Five Questions: Summer scorcher
Q: What are some tips for staying safe during extreme summer heat?
A: Avoid too much sun exposure and postpone outdoor activities and games. Avoid extreme temperature changes, such as taking a cool shower immediately after coming inside on a hot day. Stay indoors as much as possible. If your home does not have AC, go to a public building every day for several hours. If you work outside, take frequent breaks, rest in the shade and drink plenty of water. Dress for the weather by wearing loose-fitting, lightweight and light-colored clothing. Check on neighbors, friends and relatives, especially the elderly, at least twice a day. If pets must be outside, make sure there is plenty of shade and fresh water.
Q: What do you think is the maximum amount of time someone should be outside in one day when temperatures reach the upper 90s and 100s?
A: Per Dr. McBratney, Leavenworth County Health Department medical director, there is no set answer. Much depends upon age, how well hydrated and a person’s physical condition and health.
Q: What are some signs of heat exhaustion?
A: Headache, dizziness, clammy skin, muscle fatigue, chest pain, breathing problems and nausea. Heat exhaustion usually is not life threatening, but if conditions persist, medical attention will be necessary.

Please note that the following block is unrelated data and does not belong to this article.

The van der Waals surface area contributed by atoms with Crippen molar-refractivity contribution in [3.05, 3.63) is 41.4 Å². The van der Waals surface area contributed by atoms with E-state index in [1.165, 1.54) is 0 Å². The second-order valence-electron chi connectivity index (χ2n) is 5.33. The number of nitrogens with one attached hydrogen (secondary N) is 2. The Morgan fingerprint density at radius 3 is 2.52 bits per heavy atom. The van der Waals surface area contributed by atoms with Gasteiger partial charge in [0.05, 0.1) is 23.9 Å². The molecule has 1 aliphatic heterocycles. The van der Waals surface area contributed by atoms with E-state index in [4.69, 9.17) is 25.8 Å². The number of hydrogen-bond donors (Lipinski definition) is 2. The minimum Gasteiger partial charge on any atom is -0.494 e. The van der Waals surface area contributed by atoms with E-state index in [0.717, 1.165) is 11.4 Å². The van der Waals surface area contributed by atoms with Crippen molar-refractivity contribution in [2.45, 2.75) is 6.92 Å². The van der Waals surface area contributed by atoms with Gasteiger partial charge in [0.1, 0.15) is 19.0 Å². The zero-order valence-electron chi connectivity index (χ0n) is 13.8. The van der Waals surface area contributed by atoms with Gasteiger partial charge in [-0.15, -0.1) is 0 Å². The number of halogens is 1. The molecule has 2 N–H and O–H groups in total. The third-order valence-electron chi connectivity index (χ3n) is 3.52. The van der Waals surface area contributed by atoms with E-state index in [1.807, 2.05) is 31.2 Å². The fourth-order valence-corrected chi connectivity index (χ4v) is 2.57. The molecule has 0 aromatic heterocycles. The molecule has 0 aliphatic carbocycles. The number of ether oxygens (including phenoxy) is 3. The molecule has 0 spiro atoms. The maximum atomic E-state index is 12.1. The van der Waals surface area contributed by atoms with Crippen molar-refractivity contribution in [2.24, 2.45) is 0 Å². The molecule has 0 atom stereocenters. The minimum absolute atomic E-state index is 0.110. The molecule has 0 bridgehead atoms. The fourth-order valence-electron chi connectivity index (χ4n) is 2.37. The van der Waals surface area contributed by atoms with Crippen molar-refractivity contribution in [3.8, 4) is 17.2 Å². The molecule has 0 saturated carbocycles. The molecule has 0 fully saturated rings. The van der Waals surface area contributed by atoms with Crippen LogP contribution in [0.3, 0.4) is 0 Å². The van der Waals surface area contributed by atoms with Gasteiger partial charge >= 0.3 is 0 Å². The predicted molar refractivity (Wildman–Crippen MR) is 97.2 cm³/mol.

Q: What should people do if they suspect they have heat exhaustion?
A: Medical attention if necessary, cool bath, cool washcloth to neck, hydrate. Stay in a cool place and continue to drink fluids.
Q: What do you think is the most important thing to remember about safety during summer weather?
A: Drink plenty of fluids, limit sun exposure, dress for the weather.
More like this story
- K-State's response to open records request shows difficulty
- State officials ready to work with Bonner Springs's K-7 requests
- Class of 2015: BLHS senior says organization is the key
- Adult students find success with Bonner-based diploma completion program
- Kansas lawmakers seek classroom tweaks in school budget row